Democracy Deferred: The Effects of Electoral on Nigeria’s Path to Democratic Consolidation

The conduct of free and fair elections provides a yardstick to measure the
quality of democracy in a country. Credible elections are the platform on
which the populace partakes in democracy by electing representatives of their
choice as public office holders. This process enhances the confidence of voters
in democratisation, and rekindles the prospect of consolidating democratic
institutions, particularly in democratising states. The conduct of elections
in Nigeria since 1999 has been inundated with spiralling malpractices
in the electioneering process. The trend has worsened with each round
of elections, as typified by the 1999, 2003 and 2007 polls. During these
three elections, rigging, violence and intimidation flourished. How do such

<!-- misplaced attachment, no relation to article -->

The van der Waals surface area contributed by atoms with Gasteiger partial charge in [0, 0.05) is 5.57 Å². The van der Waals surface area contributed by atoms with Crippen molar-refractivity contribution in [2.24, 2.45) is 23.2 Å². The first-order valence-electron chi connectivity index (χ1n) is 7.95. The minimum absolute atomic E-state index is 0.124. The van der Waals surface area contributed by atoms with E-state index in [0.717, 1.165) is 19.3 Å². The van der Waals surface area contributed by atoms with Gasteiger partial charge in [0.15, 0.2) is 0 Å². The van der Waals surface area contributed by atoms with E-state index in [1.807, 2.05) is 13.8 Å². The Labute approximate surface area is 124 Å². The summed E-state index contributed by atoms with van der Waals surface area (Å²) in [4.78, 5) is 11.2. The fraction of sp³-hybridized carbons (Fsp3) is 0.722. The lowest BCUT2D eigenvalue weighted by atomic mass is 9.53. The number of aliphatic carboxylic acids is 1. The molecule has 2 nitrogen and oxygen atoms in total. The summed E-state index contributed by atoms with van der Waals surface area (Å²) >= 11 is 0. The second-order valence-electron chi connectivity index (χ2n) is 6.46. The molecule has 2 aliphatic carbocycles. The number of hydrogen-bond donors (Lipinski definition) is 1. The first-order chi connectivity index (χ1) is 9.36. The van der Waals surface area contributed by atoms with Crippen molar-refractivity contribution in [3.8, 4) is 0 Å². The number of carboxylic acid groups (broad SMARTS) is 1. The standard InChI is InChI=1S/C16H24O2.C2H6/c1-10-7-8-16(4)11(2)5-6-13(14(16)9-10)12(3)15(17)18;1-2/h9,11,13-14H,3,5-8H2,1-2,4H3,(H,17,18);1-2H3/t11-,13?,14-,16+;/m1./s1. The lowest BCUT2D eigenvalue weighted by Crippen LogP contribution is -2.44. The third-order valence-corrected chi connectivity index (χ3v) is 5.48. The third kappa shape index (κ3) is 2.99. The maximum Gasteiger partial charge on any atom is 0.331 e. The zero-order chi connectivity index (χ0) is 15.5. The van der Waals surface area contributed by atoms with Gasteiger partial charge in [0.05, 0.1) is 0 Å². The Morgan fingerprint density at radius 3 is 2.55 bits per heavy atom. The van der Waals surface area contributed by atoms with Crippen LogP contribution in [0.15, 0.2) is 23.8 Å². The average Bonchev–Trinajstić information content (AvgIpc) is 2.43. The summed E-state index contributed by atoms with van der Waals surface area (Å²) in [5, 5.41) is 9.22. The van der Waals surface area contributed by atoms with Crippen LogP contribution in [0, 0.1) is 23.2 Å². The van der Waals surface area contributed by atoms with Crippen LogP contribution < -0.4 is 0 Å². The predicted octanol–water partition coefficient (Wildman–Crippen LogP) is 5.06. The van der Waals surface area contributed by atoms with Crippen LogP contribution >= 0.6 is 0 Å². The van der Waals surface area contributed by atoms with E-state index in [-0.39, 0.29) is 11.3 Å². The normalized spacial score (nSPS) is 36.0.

malpractices affect the quality of Nigeria’s democracy? How do electoral
malpractices affect the outcome of elections in Nigeria? Can democracy be
consolidated in Nigeria in the face of elections that do not reflect the will of
the voters? How can Nigeria chart a credible path towards stabilising the
country’s democracy? This paper presents qualitative data and an analysis
of the above questions. I argue that it is not the regularity of elections that
can strengthen democratic heritage in Nigeria, but how transparent the
country’s electoral process is.

File Type: pdf
Categories: Journal of African Elections
Tags: electoral offences, pseudo-democracy, transparency, vote rigging
journal of african elections vol15 number 2 transparent democratic governance in africa